Rotating_globe-small.gifFor more on this topic, see Children of the Atomic Bomb: A UCLA Physician's Eyewitness Report and Call to Save the World's Children.

Sadako Statute
Sadako Statute

book.pngSadako and the Thousand Paper Cranes

  • A story about a young girl who discovers she has leukemia some years after surviving the atomic bomb blast. In the spirit of an ancient Japanese legend, she tries to make 1000 paper cranes in order to be granted the wish of health.
      • This link looks at the impact of the use of atomic warfare on the Japanese and on how the community came together after the death of a young girl named Sadako

The Girl Who Transformed the Paper Crane into the Symbol for Peace and Hope

Paper Cranes and the Children's Peace Monument

Continuing Nuclear Testing by the United States

Maps courtesy of www.theodora.com/maps used with permission

Rotating_globe-small.gifIn the 1950s, the US tested atomic bombs of greater and greater intensity out in the Pacific Ocean, at sites such as Bikini Atoll in the Marshall Islands.
From June 30, 1946, to August 18, 1958, the United States conducted 67 nuclear tests in the Marshall Islands, all of which were considered atmospheric. The most powerful of those tests was the "Bravo" shot, a 15 megaton device detonated on March 1, 1954, at Bikini atoll. That test alone was equivalent to 1,000 Hiroshima bombs.[1] Below is a document containing testimony from the UN International Court of Justice tribunal on Nuclear Testing in the Marshall Islands.

primary_sources.PNGSuch testing was common until the Nuclear Test Ban Treaty was signed. Find the full document here. More information about the Nuclear Test Ban Treaty can be found here: from the John F. Kennedy Presidential Library and Museum.

Female_Rose.pngWomen's History of the Atomic Bomb Era

Click here for a video "Women Speak Out For Peace: Testimonies of Hiroshima and Nagasaki".

external image 200px-Paperback_book_black_gal.svg.pngThe Girls of Atomic City: The Untold Story of Women Who Helped Win World War II. Denise Kiernan, 2013.

Click below to read about women who worked as scientists on the Manhattan Project.

Minorities against the Nuclear Bomb- the site below links to a prominent book on African American's who protested the making of the Atomic bomb.

Lesson Plans for Teachers and Students

external image Red_apple.jpg "Victory in the Pacific:1943-1945": Lesson Plan from the National Endowment for the Humanities

A multimedia-inclusive and critical thinking lesson titled "An Atomic Dilemma" from a New York Times article in conjunction with The Learning Company can be found here, and includes numerous further resources for supplemental study. This resource comes from the Teaching History page "August 1945: Hiroshima and Nagasaki", a sort of clearinghouse of informational links, found here. Note: check the links throughout the article, some of them are inactive or broken now.

This link is a great resource that provides information followed by questions for students to answer based on the readings.

Possible discussion questions for students
  • If citizens are supporting their army’s fighting by building weapons and other military supplies, are they civilians? What if they are forced to do this labor?
  • Why did the US drop the A-bomb on Japanese cities and not on any cities in Germany or Italy?
  • What effect might the publicity of the bombings’ aftermath have had on the Cold War and the policy of Mutually Assured Destruction?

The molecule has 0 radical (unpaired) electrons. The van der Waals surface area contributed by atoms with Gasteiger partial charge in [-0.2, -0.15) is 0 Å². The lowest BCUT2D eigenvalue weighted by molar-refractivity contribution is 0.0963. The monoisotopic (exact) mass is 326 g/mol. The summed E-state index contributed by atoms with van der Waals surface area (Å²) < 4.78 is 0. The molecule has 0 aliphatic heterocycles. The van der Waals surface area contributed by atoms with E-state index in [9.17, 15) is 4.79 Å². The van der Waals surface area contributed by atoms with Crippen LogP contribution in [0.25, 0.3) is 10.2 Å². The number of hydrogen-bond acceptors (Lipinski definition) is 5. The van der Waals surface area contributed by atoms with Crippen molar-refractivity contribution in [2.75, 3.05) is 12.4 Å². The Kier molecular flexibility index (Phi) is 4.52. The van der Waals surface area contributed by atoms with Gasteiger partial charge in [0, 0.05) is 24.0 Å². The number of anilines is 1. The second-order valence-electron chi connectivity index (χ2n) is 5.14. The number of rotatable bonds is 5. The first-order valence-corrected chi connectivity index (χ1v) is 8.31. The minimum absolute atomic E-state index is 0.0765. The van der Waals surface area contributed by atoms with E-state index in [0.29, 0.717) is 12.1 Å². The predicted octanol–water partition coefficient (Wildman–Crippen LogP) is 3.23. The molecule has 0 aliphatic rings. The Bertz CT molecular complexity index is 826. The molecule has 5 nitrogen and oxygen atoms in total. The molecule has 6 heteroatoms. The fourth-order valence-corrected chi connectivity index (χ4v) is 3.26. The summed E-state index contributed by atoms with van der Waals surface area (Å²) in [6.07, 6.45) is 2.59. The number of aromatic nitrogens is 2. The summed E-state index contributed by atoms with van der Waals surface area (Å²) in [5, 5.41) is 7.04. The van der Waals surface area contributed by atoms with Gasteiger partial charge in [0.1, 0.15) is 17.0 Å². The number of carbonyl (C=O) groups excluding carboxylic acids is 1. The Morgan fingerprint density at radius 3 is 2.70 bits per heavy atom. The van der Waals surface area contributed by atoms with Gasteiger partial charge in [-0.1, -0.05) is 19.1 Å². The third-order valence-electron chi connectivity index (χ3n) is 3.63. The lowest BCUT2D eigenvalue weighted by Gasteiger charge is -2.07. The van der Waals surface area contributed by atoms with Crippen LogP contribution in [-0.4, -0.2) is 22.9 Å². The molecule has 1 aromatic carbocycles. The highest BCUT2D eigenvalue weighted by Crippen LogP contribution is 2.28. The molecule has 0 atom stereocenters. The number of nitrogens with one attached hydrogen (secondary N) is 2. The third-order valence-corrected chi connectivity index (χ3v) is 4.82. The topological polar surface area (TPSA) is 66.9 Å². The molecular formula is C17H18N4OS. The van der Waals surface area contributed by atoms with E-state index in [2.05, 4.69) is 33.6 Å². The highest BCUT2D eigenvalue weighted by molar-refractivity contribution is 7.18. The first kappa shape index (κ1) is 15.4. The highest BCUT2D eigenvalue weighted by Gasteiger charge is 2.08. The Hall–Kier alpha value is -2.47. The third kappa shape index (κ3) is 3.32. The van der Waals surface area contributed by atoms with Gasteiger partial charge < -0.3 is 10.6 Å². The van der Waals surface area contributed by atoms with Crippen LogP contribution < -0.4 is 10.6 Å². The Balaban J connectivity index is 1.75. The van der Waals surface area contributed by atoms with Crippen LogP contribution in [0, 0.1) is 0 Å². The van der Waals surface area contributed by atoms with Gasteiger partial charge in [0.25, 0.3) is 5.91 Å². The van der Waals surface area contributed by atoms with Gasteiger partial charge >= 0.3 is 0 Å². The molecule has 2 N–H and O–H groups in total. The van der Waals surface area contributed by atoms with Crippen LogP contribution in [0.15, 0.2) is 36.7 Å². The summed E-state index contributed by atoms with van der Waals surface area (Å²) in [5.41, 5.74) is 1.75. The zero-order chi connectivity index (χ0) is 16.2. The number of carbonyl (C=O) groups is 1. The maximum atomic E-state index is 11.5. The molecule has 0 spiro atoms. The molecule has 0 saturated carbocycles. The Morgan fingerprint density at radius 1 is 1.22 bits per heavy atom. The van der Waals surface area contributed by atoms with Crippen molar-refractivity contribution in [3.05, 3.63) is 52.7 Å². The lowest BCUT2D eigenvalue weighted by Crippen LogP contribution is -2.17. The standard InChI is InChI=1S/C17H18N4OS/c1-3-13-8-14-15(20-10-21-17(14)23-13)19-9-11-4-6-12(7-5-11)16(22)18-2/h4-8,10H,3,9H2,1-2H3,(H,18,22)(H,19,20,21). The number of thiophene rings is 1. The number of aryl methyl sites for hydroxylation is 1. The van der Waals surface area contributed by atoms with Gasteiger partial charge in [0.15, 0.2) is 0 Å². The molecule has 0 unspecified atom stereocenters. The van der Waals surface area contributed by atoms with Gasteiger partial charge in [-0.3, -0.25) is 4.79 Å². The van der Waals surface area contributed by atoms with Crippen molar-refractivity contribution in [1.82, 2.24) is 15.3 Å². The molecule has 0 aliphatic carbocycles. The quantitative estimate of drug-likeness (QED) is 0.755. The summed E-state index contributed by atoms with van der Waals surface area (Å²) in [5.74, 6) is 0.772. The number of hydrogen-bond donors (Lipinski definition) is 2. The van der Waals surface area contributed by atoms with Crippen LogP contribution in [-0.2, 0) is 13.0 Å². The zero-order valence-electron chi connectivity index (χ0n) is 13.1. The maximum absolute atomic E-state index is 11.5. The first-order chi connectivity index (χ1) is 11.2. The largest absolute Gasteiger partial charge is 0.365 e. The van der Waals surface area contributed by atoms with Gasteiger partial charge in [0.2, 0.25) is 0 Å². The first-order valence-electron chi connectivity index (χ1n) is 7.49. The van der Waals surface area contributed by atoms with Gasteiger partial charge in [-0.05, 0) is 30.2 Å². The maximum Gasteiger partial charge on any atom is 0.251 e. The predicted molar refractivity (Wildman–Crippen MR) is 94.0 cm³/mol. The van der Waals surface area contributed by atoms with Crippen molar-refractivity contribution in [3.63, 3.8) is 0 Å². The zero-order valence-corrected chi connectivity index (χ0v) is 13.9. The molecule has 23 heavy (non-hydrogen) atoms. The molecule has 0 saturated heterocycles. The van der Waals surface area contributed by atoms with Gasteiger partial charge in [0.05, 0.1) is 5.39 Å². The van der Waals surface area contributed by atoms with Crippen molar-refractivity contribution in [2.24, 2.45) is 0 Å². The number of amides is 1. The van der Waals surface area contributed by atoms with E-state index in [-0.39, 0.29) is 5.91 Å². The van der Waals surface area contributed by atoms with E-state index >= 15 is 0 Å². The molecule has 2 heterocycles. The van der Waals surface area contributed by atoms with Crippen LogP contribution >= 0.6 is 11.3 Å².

• How does learning about another country’s perceptions of a war change your view of that war? How does it change your view of history as a subject?


[1] African Americans against the Bomb by Victor Intondi

[2]https://www.atomicheritage.org/history/women-and-bomb women and the making of the bomb

[3] documents on the decision whether to drop the bombs

[4] Hiroshima Peace Memorial Museum http://www.pcf.city.hiroshima.jp/virtual/VirtualMuseum_e/tour_e/tour_fra_e.html
An interesting web site, for history, real experiences of people who experienced the devastation of Hiroshima in 1948—and also as a look at point of view; not propaganda as much as how a nation sees history in different ways than we do in the US.

[5] http://www.pcf.city.hiroshima.jp/virtual/VirtualMuseum_e/exhibit_e/exhi_fra_e.html
Link to special exhibit at the museum about foreign reporting and aid after the bomb was dropped.

[6] http://www.peak.org/~danneng/decision/usnews.html
US News and World Report interview on decision with Leo Szilard

[7] www.exploratorium.edu/nagasaki/mainn.html
web site for San Francisco's science museum The Exploratorium;
Exhibit: Remembering Nagasaki, The Photographs of Yosuke Yamahata

[8] http://www.mphpa.org/classic/LC/decision_to_drop.htm
This site provides reasoning behind choices to use the atomic bomb and for Japanese surrender to end WWII

[9] https://www.youtube.com/watch?v=U7o5MDOjVYw

Previously cited sources

  1. Duiker, William J. and Spielvogel, Jackson J., (2005). The essential world history. Belmonet, CA: Wadsworth, a division of Thomson Learning, Inc.
  2. Kelly, Martin (2007). American History. Retrieved March 7, 2007, from About Web site: http://americanhistory.about.com/od/worldwarii/a/presshiroshima_2.htm
  3. [first link in revised text re: theories on reasons why] Lewis, Chris H. (2002). Did the US need to drop the atomic bomb on Japan in order to end World War 2?. Retrieved March 26, 2007, from American studies 2010 Web site: http://www.colorado.edu/AmStudies/lewis/2010/atomic.htm
  4. Burr, WIlliam (2005, Aug 5). The Atomic Bomb and The End of World War 2. Retrieved March 7, 2007, from The National Security Archive Web site: http://www.gwu.edu/~nsarchiv/NSAEBB/NSAEBB162/index.htm
  5. Otherground, LLC.,, (2003). World War 2. Retrieved March 7, 2007, from World War 2 Atomic Bomb Web site: http://www.world-war-2.info/atomic-bomb/
  6. The New York Times Company, (2007). The history of atomic bomb. Retrieved March 25, 2007, from About: inventors Web site: 5. http://inventors.about.com/library/weekly/aa050300a.htm

More sites of interest

City of Hiroshima's web site

Also from Exploratorium site—responses to questions on how person first learned of the bombings and their impressions of them. Part of project on nature of memory.
  1. ^ "U.S. Nuclear Testing Program in the Marshall Islands", http://www.nuclearclaimstribunal.com/testing.htm, Retrieved February 28, 2011.